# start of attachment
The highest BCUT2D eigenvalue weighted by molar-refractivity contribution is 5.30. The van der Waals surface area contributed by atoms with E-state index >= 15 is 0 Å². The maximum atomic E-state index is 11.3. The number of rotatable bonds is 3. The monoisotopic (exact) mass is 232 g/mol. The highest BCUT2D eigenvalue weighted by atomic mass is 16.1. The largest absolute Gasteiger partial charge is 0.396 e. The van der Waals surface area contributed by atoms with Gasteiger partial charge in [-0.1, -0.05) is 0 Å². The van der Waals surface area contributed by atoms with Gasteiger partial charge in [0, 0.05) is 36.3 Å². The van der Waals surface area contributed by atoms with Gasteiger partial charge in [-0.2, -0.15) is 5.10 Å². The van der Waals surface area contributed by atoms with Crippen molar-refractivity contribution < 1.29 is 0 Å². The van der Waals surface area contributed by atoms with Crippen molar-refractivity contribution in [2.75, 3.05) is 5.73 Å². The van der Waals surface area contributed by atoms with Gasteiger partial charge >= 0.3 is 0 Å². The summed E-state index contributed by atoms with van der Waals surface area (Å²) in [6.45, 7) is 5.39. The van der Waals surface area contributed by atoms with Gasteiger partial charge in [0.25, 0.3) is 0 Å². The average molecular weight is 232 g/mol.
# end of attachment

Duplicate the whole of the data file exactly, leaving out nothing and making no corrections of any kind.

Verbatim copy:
The highest BCUT2D eigenvalue weighted by molar-refractivity contribution is 5.30. The van der Waals surface area contributed by atoms with E-state index >= 15 is 0 Å². The maximum atomic E-state index is 11.3. The number of rotatable bonds is 3. The monoisotopic (exact) mass is 232 g/mol. The highest BCUT2D eigenvalue weighted by atomic mass is 16.1. The largest absolute Gasteiger partial charge is 0.396 e. The van der Waals surface area contributed by atoms with Gasteiger partial charge in [-0.1, -0.05) is 0 Å². The van der Waals surface area contributed by atoms with Gasteiger partial charge in [0, 0.05) is 36.3 Å². The van der Waals surface area contributed by atoms with Gasteiger partial charge in [-0.2, -0.15) is 5.10 Å². The van der Waals surface area contributed by atoms with Crippen molar-refractivity contribution < 1.29 is 0 Å². The van der Waals surface area contributed by atoms with Crippen molar-refractivity contribution in [2.75, 3.05) is 5.73 Å². The van der Waals surface area contributed by atoms with Gasteiger partial charge >= 0.3 is 0 Å². The summed E-state index contributed by atoms with van der Waals surface area (Å²) in [6.45, 7) is 5.39. The van der Waals surface area contributed by atoms with Gasteiger partial charge in [0.25, 0.3) is 0 Å². The average molecular weight is 232 g/mol.